Heart healthy fats are a good choice for some nightime eating. “Unsaturated fats will not only boost your heart health but also improve your serotonin levels,” says the Cleveland Clinic. Think avocados, peanut butter and other nuts, such as walnuts, almonds, cashews and pistachios. Almonds, for instance, are full of protein, as well as magnesium, which promotes muscle relaxation. Just be sure to avoid unhealthy saturated fats and trans fats, which reduce serotonin levels and make sleep more elusive. At Lula’s for Lunch…and More! Catering we use lots of nuts – however, we rarely make a “bedtime” delivery 🙂 . Tell us if you have ever used nuts as part of your sleepytime ritual at http://lulasforlunch.com/blog .
Many fruits contain minerals like potassium and magnesium, which help promote sleep by relaxing the muscles and calming the nervous system. Bananas are an excellent choice, and one that Lula’s for Lunch…and More! Catering ‘s Facebook users recommend, too. Besides being rich in both potassium and magnesium, they also contain tryptophan, an amino acid that helps induce sleep. Tryptophan is converted by the brain into serotonin and melatonin, says the U.S. News and World Report: “Serotonin is a neurotransmitter that promotes relaxation; melatonin is a hormone that promotes sleepiness.”
Cherries are also a rich source of melatonin, and fruits like apples, apricots and peaches contain plenty of magnesium. So, if your loved one is having trouble sleeping – and tends to crave sweets – reach for the fruit bowl. Do you have a favorite fruit to help you sleep? What works for you? Chime in at http://lulasforlunch.com/blog and let us know!
This time of year I get nostalgic – visiting the department stores and grocery stores, seeing all of the “back to school” specials on clothes, backpacks, supplies, etc., and it makes me remember the school cafeteria. In my case, fondly. I come from the deep south in the 60’s, and processed food was just beginning to reach our area by the time I entered high school – in our district, that meant 9th grade. But I am getting ahead of myself.
I have fond memories of the lunch ladies and the goodies they prepared in elementary school. I wonder just how lucky I am if anybody else remembers school lunches with affection. I was a very picky eater (believe it or not) up until 9th grade, then a growth spurt changed all that and I ate everything that wasn’t nailed down for a couple of years (joining the tennis team didn’t hurt the appetite).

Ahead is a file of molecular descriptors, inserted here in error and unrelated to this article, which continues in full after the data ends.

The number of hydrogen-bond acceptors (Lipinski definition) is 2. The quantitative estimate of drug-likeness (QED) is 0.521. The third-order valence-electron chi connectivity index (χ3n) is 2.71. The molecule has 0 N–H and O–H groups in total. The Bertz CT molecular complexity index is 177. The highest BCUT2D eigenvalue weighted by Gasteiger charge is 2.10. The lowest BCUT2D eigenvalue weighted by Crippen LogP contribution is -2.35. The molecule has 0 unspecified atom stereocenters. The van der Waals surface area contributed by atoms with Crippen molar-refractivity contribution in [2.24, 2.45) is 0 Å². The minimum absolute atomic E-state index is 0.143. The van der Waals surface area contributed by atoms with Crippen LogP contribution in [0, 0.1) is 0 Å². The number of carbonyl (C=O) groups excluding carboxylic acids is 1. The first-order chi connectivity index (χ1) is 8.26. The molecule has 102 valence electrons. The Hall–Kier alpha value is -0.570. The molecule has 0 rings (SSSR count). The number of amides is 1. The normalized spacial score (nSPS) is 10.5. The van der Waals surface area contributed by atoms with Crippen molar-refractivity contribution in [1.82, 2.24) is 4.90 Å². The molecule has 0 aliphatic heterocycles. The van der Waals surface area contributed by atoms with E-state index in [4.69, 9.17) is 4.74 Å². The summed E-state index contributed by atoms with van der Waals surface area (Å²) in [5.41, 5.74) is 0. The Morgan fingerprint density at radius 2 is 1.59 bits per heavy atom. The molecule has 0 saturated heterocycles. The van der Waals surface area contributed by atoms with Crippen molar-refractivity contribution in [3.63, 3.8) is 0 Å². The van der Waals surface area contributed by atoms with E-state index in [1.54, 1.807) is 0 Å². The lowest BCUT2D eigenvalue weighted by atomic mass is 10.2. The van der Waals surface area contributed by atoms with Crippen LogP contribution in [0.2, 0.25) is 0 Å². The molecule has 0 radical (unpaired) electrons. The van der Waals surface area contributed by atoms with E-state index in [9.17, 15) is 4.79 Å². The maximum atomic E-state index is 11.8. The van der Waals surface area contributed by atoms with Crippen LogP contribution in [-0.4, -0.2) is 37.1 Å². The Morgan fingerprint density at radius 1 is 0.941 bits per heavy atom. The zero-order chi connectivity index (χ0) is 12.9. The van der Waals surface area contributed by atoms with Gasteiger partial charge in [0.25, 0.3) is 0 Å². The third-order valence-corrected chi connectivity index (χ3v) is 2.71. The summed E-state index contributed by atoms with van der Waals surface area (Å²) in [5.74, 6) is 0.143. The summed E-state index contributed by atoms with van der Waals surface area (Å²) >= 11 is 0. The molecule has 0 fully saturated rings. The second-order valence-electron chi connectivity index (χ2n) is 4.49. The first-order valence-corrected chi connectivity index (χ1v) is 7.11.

In elementary and middle school (6-8th grade for you “junior highschoolers”), we had lunch ladies that cooked from the heart. The regulations weren’t so strict that they couldn’t bring in overages from their gardens and farms and put them to good use, and fresh produce, not canned, was standard delivery. Our food was mostly fresh in the spring and fall months, and BBQ’d chicken was the highlight of my week. South Carolina BBQ (on Lula’s for Lunch and More! Catering ‘s Menu today, by the way, was taught to me by the lunch ladies. Not that they took me into the kitchen or anything, but I guess I was born with a contemplative and studious palate, and I was dissecting foodstuffs and their effect on my tastebuds even at the tender age of 6. I knew we were having BBQ’d chicken before the clock struck 10AM. I could smell it in the classroom – the warm, pungent mustard and vinegar mixed with honey and spices. I don’t know how they did it but they actually managed to get a crust on that mass produced chicken – I always hoped when they handed me my tray that it would be the tray with the blackest chicken skin! I still love char to this day – who doesn’t? It is a devilish trick that carcinogens taste sooo good. Don’t you think? I also fondly remember the little 4oz cardboard “cups” of ice cream, and though I always chose white milk, I always ate CHOCOLATE ice cream!
I’d love to know what YOUR favorite food memory from the school cafeteria is- chime in! In the meantime, Lula wishes for you lovely food experiences that create fabulous memories.